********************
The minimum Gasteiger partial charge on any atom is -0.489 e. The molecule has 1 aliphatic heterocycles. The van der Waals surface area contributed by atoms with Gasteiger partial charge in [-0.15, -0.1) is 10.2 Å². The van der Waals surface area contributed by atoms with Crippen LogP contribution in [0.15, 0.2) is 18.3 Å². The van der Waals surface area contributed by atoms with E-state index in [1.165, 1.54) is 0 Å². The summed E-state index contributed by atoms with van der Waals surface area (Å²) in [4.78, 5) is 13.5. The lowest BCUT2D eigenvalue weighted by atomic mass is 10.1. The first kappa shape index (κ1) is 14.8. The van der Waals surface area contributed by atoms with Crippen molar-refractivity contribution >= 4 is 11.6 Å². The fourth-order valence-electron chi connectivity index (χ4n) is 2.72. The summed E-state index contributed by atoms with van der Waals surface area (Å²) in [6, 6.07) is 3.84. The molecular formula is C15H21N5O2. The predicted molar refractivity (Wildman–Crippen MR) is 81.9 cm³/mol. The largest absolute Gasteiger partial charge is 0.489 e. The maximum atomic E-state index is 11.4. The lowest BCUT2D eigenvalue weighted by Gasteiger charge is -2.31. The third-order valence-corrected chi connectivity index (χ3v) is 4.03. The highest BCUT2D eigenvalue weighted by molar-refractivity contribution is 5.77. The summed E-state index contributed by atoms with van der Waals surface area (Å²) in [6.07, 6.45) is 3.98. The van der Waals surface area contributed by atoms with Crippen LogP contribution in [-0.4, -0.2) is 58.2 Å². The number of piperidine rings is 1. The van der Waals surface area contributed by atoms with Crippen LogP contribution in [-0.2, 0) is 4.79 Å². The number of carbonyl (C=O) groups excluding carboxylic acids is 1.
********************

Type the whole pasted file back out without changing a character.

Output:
The minimum Gasteiger partial charge on any atom is -0.489 e. The molecule has 1 aliphatic heterocycles. The van der Waals surface area contributed by atoms with Gasteiger partial charge in [-0.15, -0.1) is 10.2 Å². The van der Waals surface area contributed by atoms with Crippen LogP contribution in [0.15, 0.2) is 18.3 Å². The van der Waals surface area contributed by atoms with E-state index in [1.165, 1.54) is 0 Å². The summed E-state index contributed by atoms with van der Waals surface area (Å²) in [4.78, 5) is 13.5. The lowest BCUT2D eigenvalue weighted by atomic mass is 10.1. The first kappa shape index (κ1) is 14.8. The van der Waals surface area contributed by atoms with Crippen molar-refractivity contribution >= 4 is 11.6 Å². The fourth-order valence-electron chi connectivity index (χ4n) is 2.72. The summed E-state index contributed by atoms with van der Waals surface area (Å²) in [6, 6.07) is 3.84. The molecular formula is C15H21N5O2. The predicted molar refractivity (Wildman–Crippen MR) is 81.9 cm³/mol. The largest absolute Gasteiger partial charge is 0.489 e. The maximum atomic E-state index is 11.4. The lowest BCUT2D eigenvalue weighted by Gasteiger charge is -2.31. The third-order valence-corrected chi connectivity index (χ3v) is 4.03. The highest BCUT2D eigenvalue weighted by molar-refractivity contribution is 5.77. The summed E-state index contributed by atoms with van der Waals surface area (Å²) in [6.07, 6.45) is 3.98. The van der Waals surface area contributed by atoms with Crippen LogP contribution in [-0.4, -0.2) is 58.2 Å². The number of piperidine rings is 1. The van der Waals surface area contributed by atoms with Crippen LogP contribution in [-0.2, 0) is 4.79 Å². The number of carbonyl (C=O) groups excluding carboxylic acids is 1.